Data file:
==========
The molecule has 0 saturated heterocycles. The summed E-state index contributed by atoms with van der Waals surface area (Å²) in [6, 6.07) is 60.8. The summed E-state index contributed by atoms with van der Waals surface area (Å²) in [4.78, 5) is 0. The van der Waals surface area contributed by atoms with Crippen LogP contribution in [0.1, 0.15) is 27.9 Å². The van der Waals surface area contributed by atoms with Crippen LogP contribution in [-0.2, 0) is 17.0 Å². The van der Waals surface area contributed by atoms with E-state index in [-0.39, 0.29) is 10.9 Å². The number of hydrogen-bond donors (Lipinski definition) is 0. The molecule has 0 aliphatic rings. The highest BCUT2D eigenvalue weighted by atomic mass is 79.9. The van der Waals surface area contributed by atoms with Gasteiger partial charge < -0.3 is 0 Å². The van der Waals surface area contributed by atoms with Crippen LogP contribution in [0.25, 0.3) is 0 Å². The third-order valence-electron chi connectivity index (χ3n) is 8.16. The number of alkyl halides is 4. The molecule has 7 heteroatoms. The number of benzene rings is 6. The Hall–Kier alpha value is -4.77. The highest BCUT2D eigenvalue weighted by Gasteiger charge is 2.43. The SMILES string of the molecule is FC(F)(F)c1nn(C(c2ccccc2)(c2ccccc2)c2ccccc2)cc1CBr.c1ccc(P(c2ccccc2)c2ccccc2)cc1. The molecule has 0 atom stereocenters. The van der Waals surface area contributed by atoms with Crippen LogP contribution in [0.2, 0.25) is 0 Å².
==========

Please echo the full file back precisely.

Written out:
The molecule has 0 saturated heterocycles. The summed E-state index contributed by atoms with van der Waals surface area (Å²) in [6, 6.07) is 60.8. The summed E-state index contributed by atoms with van der Waals surface area (Å²) in [4.78, 5) is 0. The van der Waals surface area contributed by atoms with Crippen LogP contribution in [0.1, 0.15) is 27.9 Å². The van der Waals surface area contributed by atoms with Crippen LogP contribution in [-0.2, 0) is 17.0 Å². The van der Waals surface area contributed by atoms with E-state index in [-0.39, 0.29) is 10.9 Å². The number of hydrogen-bond donors (Lipinski definition) is 0. The molecule has 0 aliphatic rings. The highest BCUT2D eigenvalue weighted by atomic mass is 79.9. The van der Waals surface area contributed by atoms with Gasteiger partial charge < -0.3 is 0 Å². The van der Waals surface area contributed by atoms with Crippen LogP contribution in [0.25, 0.3) is 0 Å². The third-order valence-electron chi connectivity index (χ3n) is 8.16. The number of alkyl halides is 4. The molecule has 7 heteroatoms. The number of benzene rings is 6. The Hall–Kier alpha value is -4.77. The highest BCUT2D eigenvalue weighted by Gasteiger charge is 2.43. The SMILES string of the molecule is FC(F)(F)c1nn(C(c2ccccc2)(c2ccccc2)c2ccccc2)cc1CBr.c1ccc(P(c2ccccc2)c2ccccc2)cc1. The molecule has 0 atom stereocenters. The van der Waals surface area contributed by atoms with Crippen LogP contribution in [0.2, 0.25) is 0 Å².